At its peak in July 2022, average UK annual rental growth across the entire country was running at 12.3%. This was more than just a post-pandemic recovery: rents both in London and nationally had already returned to pre-lockdown levels in 2021 so what we were seeing were record rent levels nationwide.
There were 26% fewer homes available to rent in Q3 2022 than the pre-pandemic average, according to data from Rightmove. In London the shortfall was even greater at 30%. At the same time, the monthly RICS survey shows that demand from prospective tenants nationally has increased month on month since May 2020.
All indications suggest that today’s high levels of rental value growth will continue across the country as we move through 2023. There remains a huge imbalance between supply and demand – There are simply more people wanting to rent homes than there are homes available.
What’s to stop this situation persisting forever? On the one hand, will we see rental demand decline? This is doubtful given the rising cost of mortgage debt and limited supply of affordable housing. On the other hand could we see an increase in rental supply? Will landlords wish to return to the market?
While we expect sale transactions to slow in the coming months, and maybe even years, many of the factors driving home moves will still continue as normal. Couples will continue to move in together. Workers will continue to take up new jobs across the country and sadly, but inevitably, the estate agent’s friends of death, debt, and divorce will continue to force people to move.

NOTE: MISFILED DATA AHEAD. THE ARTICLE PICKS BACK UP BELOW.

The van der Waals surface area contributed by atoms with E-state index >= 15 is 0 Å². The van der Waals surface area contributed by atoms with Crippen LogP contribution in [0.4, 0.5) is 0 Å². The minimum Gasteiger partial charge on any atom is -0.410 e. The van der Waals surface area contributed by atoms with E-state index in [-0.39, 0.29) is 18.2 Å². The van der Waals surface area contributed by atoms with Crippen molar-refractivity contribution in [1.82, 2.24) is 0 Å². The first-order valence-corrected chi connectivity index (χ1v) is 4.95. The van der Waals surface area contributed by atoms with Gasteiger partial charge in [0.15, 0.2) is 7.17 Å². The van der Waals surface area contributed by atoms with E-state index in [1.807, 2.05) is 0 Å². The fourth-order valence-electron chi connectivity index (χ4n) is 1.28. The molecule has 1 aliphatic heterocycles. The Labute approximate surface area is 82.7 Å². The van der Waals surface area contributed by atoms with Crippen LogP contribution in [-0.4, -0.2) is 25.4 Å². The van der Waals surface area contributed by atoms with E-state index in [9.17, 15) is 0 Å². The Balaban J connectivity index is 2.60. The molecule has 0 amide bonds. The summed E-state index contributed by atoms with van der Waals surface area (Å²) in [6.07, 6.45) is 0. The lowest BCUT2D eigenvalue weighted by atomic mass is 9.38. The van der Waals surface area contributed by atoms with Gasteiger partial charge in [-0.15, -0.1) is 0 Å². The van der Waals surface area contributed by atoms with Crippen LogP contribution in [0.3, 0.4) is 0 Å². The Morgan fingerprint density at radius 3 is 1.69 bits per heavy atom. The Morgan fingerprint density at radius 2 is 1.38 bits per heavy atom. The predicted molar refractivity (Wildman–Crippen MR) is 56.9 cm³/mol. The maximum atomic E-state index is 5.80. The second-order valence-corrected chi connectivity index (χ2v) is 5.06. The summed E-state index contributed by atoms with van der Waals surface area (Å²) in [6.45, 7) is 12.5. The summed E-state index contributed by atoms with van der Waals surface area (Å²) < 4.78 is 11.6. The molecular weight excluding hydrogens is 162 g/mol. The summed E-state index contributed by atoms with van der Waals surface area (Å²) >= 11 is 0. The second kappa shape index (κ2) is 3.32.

The owners of these properties will therefore face a choice. They can choose to sell into an uncertain, illiquid market. Or they can hang back, rent the property out for a few years, and wait for things to look a bit clearer. These accidental landlords will increase the supply of homes to rent, helping to ease the imbalance between demand and supply and stabilising rental growth at more sustainable levels.
Furthermore we anticipate demand from deliberate investor landlords to remain strong. Investors, particularly those with cash to hand or that have registered as limited companies, will take advantage of price adjustments to secure stock with less competition from mortgaged owner occupiers. Institutional investor demand for purpose-built homes for rent should also remain strong, with returns still looking resilient compared to other asset classes.
All this suggests that whilst rental supply may increase, rental demand will remain strong amidst this uncertain economic world.